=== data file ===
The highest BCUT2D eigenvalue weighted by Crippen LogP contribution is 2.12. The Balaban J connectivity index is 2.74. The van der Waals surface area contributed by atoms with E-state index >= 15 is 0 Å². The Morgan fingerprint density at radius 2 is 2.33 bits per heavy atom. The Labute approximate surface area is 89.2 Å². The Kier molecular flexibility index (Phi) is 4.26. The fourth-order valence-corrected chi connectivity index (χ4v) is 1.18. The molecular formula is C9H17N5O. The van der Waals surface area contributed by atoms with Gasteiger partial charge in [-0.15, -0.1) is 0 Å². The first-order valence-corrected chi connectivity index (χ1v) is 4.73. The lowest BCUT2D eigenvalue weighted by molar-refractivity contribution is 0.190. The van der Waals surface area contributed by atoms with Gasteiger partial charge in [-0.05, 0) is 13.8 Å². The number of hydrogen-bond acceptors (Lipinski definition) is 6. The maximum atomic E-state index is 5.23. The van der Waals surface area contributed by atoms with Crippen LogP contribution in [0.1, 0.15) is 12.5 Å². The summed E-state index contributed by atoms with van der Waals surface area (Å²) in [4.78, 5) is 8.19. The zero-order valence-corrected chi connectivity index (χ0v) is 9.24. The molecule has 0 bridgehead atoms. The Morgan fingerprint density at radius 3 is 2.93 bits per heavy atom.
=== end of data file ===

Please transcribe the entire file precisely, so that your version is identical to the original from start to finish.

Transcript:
The highest BCUT2D eigenvalue weighted by Crippen LogP contribution is 2.12. The Balaban J connectivity index is 2.74. The van der Waals surface area contributed by atoms with E-state index >= 15 is 0 Å². The Morgan fingerprint density at radius 2 is 2.33 bits per heavy atom. The Labute approximate surface area is 89.2 Å². The Kier molecular flexibility index (Phi) is 4.26. The fourth-order valence-corrected chi connectivity index (χ4v) is 1.18. The molecular formula is C9H17N5O. The van der Waals surface area contributed by atoms with Gasteiger partial charge in [-0.15, -0.1) is 0 Å². The first-order valence-corrected chi connectivity index (χ1v) is 4.73. The lowest BCUT2D eigenvalue weighted by molar-refractivity contribution is 0.190. The van der Waals surface area contributed by atoms with Gasteiger partial charge in [-0.05, 0) is 13.8 Å². The number of hydrogen-bond acceptors (Lipinski definition) is 6. The maximum atomic E-state index is 5.23. The van der Waals surface area contributed by atoms with Crippen LogP contribution in [0.1, 0.15) is 12.5 Å². The summed E-state index contributed by atoms with van der Waals surface area (Å²) in [4.78, 5) is 8.19. The zero-order valence-corrected chi connectivity index (χ0v) is 9.24. The molecule has 0 bridgehead atoms. The Morgan fingerprint density at radius 3 is 2.93 bits per heavy atom.